Good things come in threes!

A few nights ago I had an unique experience in a London bar, well for me at least!  A group of 2 CIO/technologists, 3 HR Directors and 3 Marketing Directors all declared the same topic as an entry in their respective top 3 challenges.   The terminology used to name the challenge differed at times, but we were all actually talking about social computing.  By this term I mean the demand for employees (often led by the most senior in the company!) to access social media sites from the corporate network and  to connect personal technology devices in the workplace.  Alongside these demands all felt pressured to ensure their company had a clear strategy for social media arena.   The resulting debate was wider ranging and grew more animated as the number of trips to the bar increased!   The senior executive “what is this stuff and should we be doing it then?” refrain generated much debate.  I was in listening mode during this segment but did point people at a recent excellent article published in the McKinsey Quarterly, “Demystifying Social Media” which I offered as valuable educational material.

The longest area of debate centred on the HR sphere, i.e. what should be encouraged or allowed and so what should the corporate policy and associated guidance material therefore state?  The technologists were keen to balance the opportunity with the need to protect corporate assets, brand and information.  The marketers were focused on gaining corporate brand benefits and cost effective social media enriched campaigns whilst managing brand impact.  However, the HR professionals were the only ones that seemed to be feeling that social computing was presenting them with far more pain than gain and  they felt forced into the position of always saying “no”.  This was fascinating as immediately the technologists and marketers all loudly declared that this was exactly how they felt as the guardians of the company from their different vantage points!  What followed was a rapid building of common understanding which at times certainly strayed into group therapy territory!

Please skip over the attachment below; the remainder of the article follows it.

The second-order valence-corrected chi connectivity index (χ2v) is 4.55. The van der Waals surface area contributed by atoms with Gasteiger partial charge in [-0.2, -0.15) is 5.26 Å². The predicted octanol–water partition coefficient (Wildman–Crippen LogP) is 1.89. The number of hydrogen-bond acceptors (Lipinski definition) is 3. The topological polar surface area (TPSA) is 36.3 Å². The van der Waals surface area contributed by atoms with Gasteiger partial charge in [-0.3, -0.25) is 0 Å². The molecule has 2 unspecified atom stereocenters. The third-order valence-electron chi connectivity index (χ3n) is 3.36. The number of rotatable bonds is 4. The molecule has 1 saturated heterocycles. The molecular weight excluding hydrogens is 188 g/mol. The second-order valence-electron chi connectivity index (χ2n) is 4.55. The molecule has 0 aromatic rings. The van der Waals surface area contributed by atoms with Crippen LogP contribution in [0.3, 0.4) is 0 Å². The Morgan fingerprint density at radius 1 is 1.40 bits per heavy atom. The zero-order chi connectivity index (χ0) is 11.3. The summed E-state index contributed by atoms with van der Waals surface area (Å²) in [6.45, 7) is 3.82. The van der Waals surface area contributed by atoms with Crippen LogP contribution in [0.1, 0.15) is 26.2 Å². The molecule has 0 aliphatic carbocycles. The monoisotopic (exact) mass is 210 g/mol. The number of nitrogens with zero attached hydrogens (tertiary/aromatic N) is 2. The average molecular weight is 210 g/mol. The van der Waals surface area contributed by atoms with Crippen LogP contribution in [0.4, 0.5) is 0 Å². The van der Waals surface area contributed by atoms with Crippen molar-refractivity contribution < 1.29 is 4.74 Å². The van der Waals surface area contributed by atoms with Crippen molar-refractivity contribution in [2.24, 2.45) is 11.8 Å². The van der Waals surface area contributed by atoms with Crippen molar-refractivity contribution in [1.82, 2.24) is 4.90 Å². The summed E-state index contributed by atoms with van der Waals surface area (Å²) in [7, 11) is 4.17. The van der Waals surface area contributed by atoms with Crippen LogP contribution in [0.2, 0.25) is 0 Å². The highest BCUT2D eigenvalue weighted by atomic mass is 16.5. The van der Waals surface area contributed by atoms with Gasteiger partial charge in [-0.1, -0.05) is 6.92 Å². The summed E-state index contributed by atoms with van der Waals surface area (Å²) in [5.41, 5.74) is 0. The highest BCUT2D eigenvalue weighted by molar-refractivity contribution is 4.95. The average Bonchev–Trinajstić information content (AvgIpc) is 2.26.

I outlined how in a previous CIO role it had taken a trio of senior managers across IT, Marketing and HR to define and enact a clear strategy and related set of policies for the social computing arena.   We had also shamelessly learnt from others, good examples being the IBM Social Computing Guidelines and the HP Blogging Code Of Conduct.  I would also flag here a fantastic resource I recently found in this area collating policy/guidance material from leading corporate across the global, the Online Database Of Social Governance.   There were also key lessons learned along the way which we then embedded in our policy, e.g. the importance of employees being clear that use of their corporate email on a social website associates them with the company brand and they cease to act as private citizens; seems very obvious now but it wasn’t at the time, least not to us.